‘The building of roads, railways, ports, and power plants is giving way to a BRI centered on technology—primarily telecommunications, connectivity, health care, and financial services.’
- ‘If the Belt & Road meets little competition or resistance, Beijing could become the hub of global trade, set important technical standards that would disadvantage non-Chinese companies, lock countries into carbon-intensive power generation, have greater influence over countries’ political decisions, and acquire more power-projection capabilities for its military,’ says a new analysis from the Council on Foreign Relations.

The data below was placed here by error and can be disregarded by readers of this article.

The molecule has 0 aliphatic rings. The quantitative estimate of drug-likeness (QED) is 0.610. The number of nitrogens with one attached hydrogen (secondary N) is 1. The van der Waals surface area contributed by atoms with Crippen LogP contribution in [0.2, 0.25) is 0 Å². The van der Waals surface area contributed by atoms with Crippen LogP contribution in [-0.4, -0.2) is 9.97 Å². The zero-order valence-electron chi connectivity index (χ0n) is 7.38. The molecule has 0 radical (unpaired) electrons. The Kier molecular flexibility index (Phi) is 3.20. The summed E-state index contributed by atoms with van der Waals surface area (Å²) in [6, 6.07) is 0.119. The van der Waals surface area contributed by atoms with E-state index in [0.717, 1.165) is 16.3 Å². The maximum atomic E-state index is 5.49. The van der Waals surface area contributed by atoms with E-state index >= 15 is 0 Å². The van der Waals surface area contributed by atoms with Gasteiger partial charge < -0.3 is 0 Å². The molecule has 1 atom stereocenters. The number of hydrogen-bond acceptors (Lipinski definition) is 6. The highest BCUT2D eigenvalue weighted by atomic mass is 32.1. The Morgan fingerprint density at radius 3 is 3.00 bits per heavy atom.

A Council Task Force has just published the 190-page ‘China’s Belt and Road: Implications for the United States.’
- This the first from a major think tank to consider the BRI in a post-pandemic world and how the U.S. should respond.
In this issue of China Macro Commentary, I have focused just on the ‘Digital Silk Road’ and how it supports the business expansion of Chinese tech companies, and on BRI ‘connectivity’ projects: ports (China is involved in 93 around the world) and on the growing China-Europe freight trains traffic (This wasn't covered sufficiently in the Report, so I included a recent article from the Wall Street Journal), plus on the U.S.'s failure to meet the BRI challenge.
- That said the entire report is worth your taking some time to browse – the BRI is a lot more than roads and bridges.